The first raid sirens on thursday 20/3 were music to my ears. A few hours later, I was wondering when would the 500 cruise missiles (that were planned to drop on the first strike) reach us. I began worrying again, I went out the next day to see party members to my surprise still on our street. The next night however changed this, suddenly at about 9pm bombs were literally showering on us. It was Shock and Awe. That was when I started to freak out and wonder if I was really sane to be wanting this. For a couple of hours we were huddled in front of the tv watching aljazeera. At least it was a relief to actually SEE where the bombs where falling, they were mostly hitting the Republican Palace area. I regained my composure. The nights following were mainly like this one, during the day we go out normally, and at night we regroup in front of the tv and wait for the bombings. It sounds crazy, but we are a people accustomed to war, so it wasn't something new to us, except perhaps the intensity of the strikes. People were especially freaked whenever they saw the B52's on tv on their way to Iraq. I kept telling them that these would not be used to bomb cities, because they drop containers of unguided bombs which are mainly used against military facilities which were far from us. I only succeeded in making them even more nervous.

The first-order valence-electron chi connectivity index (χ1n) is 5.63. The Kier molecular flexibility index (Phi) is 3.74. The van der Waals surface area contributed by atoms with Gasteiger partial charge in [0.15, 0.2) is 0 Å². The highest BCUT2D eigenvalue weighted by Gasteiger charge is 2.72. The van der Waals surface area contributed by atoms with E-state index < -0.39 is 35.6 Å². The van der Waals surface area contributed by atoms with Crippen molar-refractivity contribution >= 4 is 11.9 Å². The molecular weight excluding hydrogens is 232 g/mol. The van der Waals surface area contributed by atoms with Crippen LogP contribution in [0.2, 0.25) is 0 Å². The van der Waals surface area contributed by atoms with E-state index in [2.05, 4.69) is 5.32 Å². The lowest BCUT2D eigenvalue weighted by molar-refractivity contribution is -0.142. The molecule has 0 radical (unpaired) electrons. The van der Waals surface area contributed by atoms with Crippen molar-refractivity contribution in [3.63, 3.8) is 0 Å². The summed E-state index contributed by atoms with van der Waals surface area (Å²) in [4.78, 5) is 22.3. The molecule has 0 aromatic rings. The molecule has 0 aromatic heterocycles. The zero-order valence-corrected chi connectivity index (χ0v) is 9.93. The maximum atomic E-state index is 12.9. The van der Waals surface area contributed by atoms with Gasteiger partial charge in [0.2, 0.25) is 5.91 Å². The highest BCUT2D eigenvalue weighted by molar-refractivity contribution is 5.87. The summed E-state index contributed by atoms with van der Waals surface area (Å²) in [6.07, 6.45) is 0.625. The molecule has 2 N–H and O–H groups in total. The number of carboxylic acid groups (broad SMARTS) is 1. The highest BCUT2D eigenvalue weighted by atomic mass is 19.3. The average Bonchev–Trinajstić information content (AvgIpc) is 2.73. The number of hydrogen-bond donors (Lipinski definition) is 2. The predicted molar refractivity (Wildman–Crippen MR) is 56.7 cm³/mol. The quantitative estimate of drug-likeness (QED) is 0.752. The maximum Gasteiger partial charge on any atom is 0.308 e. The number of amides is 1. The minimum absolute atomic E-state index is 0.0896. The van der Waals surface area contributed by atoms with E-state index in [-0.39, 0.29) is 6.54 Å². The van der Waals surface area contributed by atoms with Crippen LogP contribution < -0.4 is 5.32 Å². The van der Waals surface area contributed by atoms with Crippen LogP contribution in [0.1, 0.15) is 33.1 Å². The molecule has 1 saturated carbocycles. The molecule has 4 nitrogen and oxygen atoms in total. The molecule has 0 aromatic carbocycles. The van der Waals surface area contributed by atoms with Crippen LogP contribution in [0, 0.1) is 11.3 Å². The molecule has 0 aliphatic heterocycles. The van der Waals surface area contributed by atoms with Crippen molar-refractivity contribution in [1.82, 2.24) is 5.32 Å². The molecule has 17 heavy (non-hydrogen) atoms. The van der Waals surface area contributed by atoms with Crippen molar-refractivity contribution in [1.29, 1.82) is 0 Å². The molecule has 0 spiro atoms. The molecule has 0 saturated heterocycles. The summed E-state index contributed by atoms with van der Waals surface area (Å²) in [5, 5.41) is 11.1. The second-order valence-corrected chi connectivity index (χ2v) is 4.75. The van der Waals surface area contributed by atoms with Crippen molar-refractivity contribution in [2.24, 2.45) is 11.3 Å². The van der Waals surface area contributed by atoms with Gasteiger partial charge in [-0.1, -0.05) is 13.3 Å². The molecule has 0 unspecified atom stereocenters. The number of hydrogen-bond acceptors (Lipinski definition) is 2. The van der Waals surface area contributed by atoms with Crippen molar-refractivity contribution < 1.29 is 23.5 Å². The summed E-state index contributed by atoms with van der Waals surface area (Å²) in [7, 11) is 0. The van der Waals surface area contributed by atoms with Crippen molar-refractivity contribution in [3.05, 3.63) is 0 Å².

Anyway, I kept myself busy during the war. I had some maps of Baghdad on my computer and I developed a daily habit of marking the bombed targets and the ones about to be bombed on the maps. Also large maps of Iraq on which I marked the paths of the advancing coalition forces. I was so proud to discover after the war that my handiwork was very accurate.
I also spent endless nights playing videogames on my Playstation, Crash Bandicoot was a favorite, and I experience deja vu whenever I play it now. I also rented an enormous amount of horror movies (I'm a huge horror fan) prior to the war. My brother and I watched The Evil Dead almost daily. It was quite a method to get away from all the craziness. I also spent endless hours of debate with my uncle which usually ended with shouting and shaking fists. He is a retired Air Force colonel, so I could understand why he was so against the whole war thing.